How to adapt this flow to hashtables extension?

I have a context where I have two lists that come from different places, one from outsystems db (Room entity) and other lists that comes from an external source (GetRoomData SQL). So there are two lists in memory and I need a way to join a list to another in memory, 1 table is outsystems (Room that is used in GetRooms aggregate) other data comes from external source (GetRoomData). To solve this I can use one foreach inside a foreach with an if (if the RoomId in a list is equal to the RoomId in another list I get the current and do the assign and insert SQL and then to the some to the next result. In this case, I'm using a foreach and a ListFilter. 


Code flow:


Code explanation:

I have the GetRooms aggregate then I have a foreach GetRooms.List to save the each RoomId in a local variable RoomIds.


After the foreach there is a SQL query "GetRoomInfo" that gets info from an external database about a specific RoomId, so in the query is used the in operator, where the "RoomID" is in the parameter @RoomIds (RoomIds local variable).


Then I have a foreach to fetch the "GetRooms.List" and a ListFilter to fetch the "GetRoomInfo" with a condition, If the RoomId in a list (GetRooms) is equal to the RoomId in another list (GetRoomData) I get the current and do the assign and the insert SQL, and then to the same to the next result. 


Doubt:

 Do you know how to adapt this example to hashtables? I already have the server actions createHashTable, add, get and containsKey but I'm not understanding properly how to use these server actions to adapt this example to hashtables. 

Hi Ken,

The difficulty here is in order to use a generic hashtable of entities or structures, the value of the hashtable must be an object.  But there is no supported way to convert an object back into a structure or entity in order to work with it.

However, there are options, lets explore them.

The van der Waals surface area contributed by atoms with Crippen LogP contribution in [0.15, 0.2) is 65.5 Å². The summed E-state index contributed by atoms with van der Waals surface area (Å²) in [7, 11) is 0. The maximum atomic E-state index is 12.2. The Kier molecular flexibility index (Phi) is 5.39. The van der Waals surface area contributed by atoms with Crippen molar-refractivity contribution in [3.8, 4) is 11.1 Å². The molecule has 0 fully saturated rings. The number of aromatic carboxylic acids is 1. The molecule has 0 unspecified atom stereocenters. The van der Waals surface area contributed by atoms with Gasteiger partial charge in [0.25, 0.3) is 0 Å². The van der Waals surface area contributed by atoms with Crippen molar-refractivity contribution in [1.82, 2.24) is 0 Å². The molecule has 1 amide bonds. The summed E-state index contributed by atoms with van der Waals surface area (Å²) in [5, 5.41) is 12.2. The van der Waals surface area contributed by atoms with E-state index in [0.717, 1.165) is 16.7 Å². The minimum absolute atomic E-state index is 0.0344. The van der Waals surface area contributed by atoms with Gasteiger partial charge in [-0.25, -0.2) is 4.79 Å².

One, unsupported, way would be to pass the object to an extension, use reflection to determine the properties of the object and construct another entity or structure, copy the values to it and return it.  However the extension cannot reference types from other modules, so the definition for the entity or structure you use as a return parameter must be in the extension.

Now, defining the entity in the extension only works if the entity is a from an external database, so not really that useful.

But defining a structure would work.  Note that if the structure has the same attributes as an entity, you can assign the structure directly to the entity.  And while the structure needs to be in the extension the entity you assign it to doesn't. Its kind of like "duck typing".

So if you define a structure in an extension and use that for your advanced SQL, you can also expose hash actions from the extension with the structure as the value.  So you don't even have to use the unsupported reflection idea.  You can then use a dictionary/hashtable inside the extension and return a reference to it as an object.

Of course, this means writing a specific version of a hashtable for a single type.  So for every different type you need to create a separate hashtable.  So not very extensible.  Potentially you could put them all in the same extension, which then pollutes the extension with knowledge of other domains at the expense of keeping the hashtable implementation in one place. So lots of design tradeoffs, but still a way to achieve the performance of a hashtable on the platform.

(Apologies I'm going to get a bit C# technical here, so bear with me, I can explain further if required)

Now when I have returned a reference, such as the reference to the C# dictionary, I usually generate an internal key, use a static cache to store the actual object, and return the key instead of the object reference, as I am concerned returning a reference as an OutSystems Object may release the C# object to garbage collection.  I haven't checked whether it is safe to just return the C# object reference as an OutSystems Object just yet.

I hope this helps!

Kind regards,

Stuart